Technology is making the world a smaller place. But in business, some things still just require you to be there in person. Depending on the type of work your company does, traveling to offsite meetings, conferences and appointments might be something your employees do every day or very little. When they do travel, it's important to plan correctly and set expectations about how employees should conduct themselves while traveling on the company dime.
A little forward thinking will ensure you have an organized, productive trip. You might also find the travel quite enjoyable with the stress of the unknown removed. Keep these tips in mind.
1. Set an Itinerary
Companies that manage frequent travel often work with a travel agent to set an itinerary for coming trips. You don't have to be a travel professional, though, to organize a list of locations employees will travel to with information about how they will get there. Doing this helps you visualize many of the logistical challenges that come with travel.
When you know where your people need to be, you're ready to begin booking travel arrangements. It's a good idea to assign a specific person to be responsible for tickets to and from the destination. Also, remember the little things. For example, when traveling by air, will you need to book a shuttle to take you from the airport to your final destination? How much time is there between flights for that international transfer? Do you need to invest in a Global Entry or some other pass to speed things along?
Once you have answered these questions, you can share your final itinerary with all of those traveling as well as co-workers with a stake in the business trip. This ensures you know where your people should be at all times and can contact them when needed.
2. Set Expectations
You've probably been to a conference or offsite business meeting where employees were having a little too much fun. Any time you leave the office, there is the potential for the feeling of freedom to go to people's heads — not to mention the access to a company expense account.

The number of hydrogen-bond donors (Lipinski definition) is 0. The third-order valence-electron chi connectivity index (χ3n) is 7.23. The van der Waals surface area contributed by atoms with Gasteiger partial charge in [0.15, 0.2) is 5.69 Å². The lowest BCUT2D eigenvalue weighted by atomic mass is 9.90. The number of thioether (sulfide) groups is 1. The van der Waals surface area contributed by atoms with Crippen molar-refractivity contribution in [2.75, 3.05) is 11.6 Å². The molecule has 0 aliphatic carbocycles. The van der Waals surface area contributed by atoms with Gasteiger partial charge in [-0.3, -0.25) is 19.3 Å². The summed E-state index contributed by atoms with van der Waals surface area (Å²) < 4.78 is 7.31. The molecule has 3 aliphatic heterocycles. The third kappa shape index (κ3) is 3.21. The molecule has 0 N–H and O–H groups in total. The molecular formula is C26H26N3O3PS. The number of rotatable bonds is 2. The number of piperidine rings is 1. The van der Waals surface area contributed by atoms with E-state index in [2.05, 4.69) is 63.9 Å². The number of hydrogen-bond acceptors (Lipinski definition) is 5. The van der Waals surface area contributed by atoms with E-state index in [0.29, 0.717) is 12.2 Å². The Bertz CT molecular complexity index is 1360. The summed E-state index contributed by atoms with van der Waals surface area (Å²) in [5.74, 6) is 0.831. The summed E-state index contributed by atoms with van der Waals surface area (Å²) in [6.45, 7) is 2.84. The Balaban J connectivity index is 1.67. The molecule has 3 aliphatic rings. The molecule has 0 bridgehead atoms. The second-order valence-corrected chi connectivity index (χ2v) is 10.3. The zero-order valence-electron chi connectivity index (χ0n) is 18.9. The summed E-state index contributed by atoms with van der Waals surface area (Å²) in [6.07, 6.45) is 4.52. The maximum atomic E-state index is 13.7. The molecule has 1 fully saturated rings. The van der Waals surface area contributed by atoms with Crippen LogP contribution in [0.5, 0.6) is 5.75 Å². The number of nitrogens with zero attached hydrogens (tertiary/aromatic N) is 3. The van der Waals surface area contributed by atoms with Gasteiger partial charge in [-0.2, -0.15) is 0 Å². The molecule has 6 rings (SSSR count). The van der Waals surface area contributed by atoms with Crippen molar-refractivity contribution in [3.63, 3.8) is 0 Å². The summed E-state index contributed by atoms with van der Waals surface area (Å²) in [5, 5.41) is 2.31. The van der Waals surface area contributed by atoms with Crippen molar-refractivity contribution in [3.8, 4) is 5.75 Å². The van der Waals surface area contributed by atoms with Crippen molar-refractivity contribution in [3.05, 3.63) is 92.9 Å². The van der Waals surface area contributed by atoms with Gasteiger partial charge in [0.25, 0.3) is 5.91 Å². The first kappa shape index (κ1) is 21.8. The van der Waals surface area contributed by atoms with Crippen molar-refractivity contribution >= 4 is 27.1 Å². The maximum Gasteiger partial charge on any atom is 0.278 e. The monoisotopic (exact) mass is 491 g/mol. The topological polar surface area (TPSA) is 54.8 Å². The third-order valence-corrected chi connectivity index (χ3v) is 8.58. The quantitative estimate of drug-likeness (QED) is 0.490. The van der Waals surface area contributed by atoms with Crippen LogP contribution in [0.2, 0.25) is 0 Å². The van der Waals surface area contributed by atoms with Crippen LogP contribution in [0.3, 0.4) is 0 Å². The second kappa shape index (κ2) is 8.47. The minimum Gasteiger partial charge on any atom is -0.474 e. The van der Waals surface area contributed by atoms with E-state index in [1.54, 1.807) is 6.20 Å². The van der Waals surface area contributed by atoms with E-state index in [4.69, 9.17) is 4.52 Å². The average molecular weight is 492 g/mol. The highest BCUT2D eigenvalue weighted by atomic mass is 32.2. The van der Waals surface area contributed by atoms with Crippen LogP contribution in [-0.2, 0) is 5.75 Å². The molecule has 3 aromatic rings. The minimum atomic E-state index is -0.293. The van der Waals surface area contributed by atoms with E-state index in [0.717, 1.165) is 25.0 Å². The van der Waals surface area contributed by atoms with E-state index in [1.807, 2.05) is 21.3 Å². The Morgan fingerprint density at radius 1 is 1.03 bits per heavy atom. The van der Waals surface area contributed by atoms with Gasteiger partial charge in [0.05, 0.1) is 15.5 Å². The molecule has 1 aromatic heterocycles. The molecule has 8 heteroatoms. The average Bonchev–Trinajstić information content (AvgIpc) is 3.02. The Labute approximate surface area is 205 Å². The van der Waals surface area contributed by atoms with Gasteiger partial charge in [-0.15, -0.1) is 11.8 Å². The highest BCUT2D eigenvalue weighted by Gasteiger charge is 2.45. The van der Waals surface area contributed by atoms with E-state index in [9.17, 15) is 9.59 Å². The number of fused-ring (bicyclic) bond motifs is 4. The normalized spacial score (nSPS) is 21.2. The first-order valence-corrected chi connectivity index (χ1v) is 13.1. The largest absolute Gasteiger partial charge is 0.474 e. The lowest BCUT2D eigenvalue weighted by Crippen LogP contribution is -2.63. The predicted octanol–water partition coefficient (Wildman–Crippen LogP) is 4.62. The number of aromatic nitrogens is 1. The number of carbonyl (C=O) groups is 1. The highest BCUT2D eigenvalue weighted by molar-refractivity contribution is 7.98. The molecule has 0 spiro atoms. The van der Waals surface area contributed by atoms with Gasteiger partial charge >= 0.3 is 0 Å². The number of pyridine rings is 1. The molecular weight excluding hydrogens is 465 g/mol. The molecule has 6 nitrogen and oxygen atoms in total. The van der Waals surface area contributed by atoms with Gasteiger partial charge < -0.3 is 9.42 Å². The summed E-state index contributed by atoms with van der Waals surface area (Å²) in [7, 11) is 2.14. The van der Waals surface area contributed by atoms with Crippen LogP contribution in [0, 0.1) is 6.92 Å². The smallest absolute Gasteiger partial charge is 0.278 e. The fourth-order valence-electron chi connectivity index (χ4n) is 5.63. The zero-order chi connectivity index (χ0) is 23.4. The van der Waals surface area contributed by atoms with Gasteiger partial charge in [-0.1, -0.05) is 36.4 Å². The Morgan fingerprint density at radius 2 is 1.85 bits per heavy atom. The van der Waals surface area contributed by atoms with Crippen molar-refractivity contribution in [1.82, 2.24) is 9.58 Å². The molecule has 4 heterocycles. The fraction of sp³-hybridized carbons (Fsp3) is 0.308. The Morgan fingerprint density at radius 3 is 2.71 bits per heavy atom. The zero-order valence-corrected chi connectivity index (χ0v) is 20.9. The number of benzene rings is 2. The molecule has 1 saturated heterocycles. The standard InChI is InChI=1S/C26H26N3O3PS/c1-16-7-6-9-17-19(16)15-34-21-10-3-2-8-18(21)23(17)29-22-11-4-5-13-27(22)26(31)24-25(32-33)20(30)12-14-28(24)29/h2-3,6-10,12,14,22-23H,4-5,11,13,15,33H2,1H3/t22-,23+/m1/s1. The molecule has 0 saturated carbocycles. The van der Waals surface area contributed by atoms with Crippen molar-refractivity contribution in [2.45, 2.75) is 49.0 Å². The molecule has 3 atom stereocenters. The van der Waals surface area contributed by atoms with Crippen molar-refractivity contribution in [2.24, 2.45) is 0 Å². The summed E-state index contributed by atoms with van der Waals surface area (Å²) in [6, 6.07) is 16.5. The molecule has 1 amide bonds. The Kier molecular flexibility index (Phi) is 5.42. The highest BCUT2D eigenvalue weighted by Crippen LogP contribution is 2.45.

Companies often seek to discourage unnecessary spending through hard-and-fast limits on how much an employee can spend on food, personal transport and accommodations. However, you might have better luck by challenging your employees to travel smart without saying just how much they can spend. You can even make a sort of game out of this by incentivizing frugal travel habits. That free lunch starts to look less enticing if an employee knows they'll get a cash reward for finding a modest place to eat.
With finance tracking, in particular, you can take a lot of stress out of corporate travel by having a clearly defined system. There are quite a few apps that can be used to track costs while employees are abroad and then submit them back to your financial team.
3. Be Professional
Business travel is often looked at as an opportunity for team-building, and it should be! There is a difference between team-building and conspicuous behavior, though. Remind your team of what you're setting out to accomplish on this trip and the way you want your business to be viewed while working outside the office.
If the opportunity to have some fun with the team presents itself, go for it. Just make sure your team understands that the occasional happy hour or sightseeing trip is a privilege. Be clear with your employees about what should and should not be charged as an expense, and lead by example. If your team sees you taking advantage of company perks, they probably won't refrain from doing it themselves.
4. Recognize Employees Who Travel Well and Listen to Feedback
Even if you've been on hundreds of business trips, the task of keeping expenses organized and ensuring all plans run on time can be daunting for someone who's never done it. When you finish a trip, make time to ask your employees how it went for them. Was there anything that could have been done better in terms of logistics or policy? Consider how you can create a team win that will keep employees happy and enhance performance while traveling.
People tend to seek out roles that offer as much or as little travel as they are comfortable with. Over time, you'll develop confidence in the way your team travels, and things will start to happen organically when you plan a trip. Invest the time to define a travel policy and connect with your team to explain what is expected. Then, you'll be on your way to stress-free business trips in the future.
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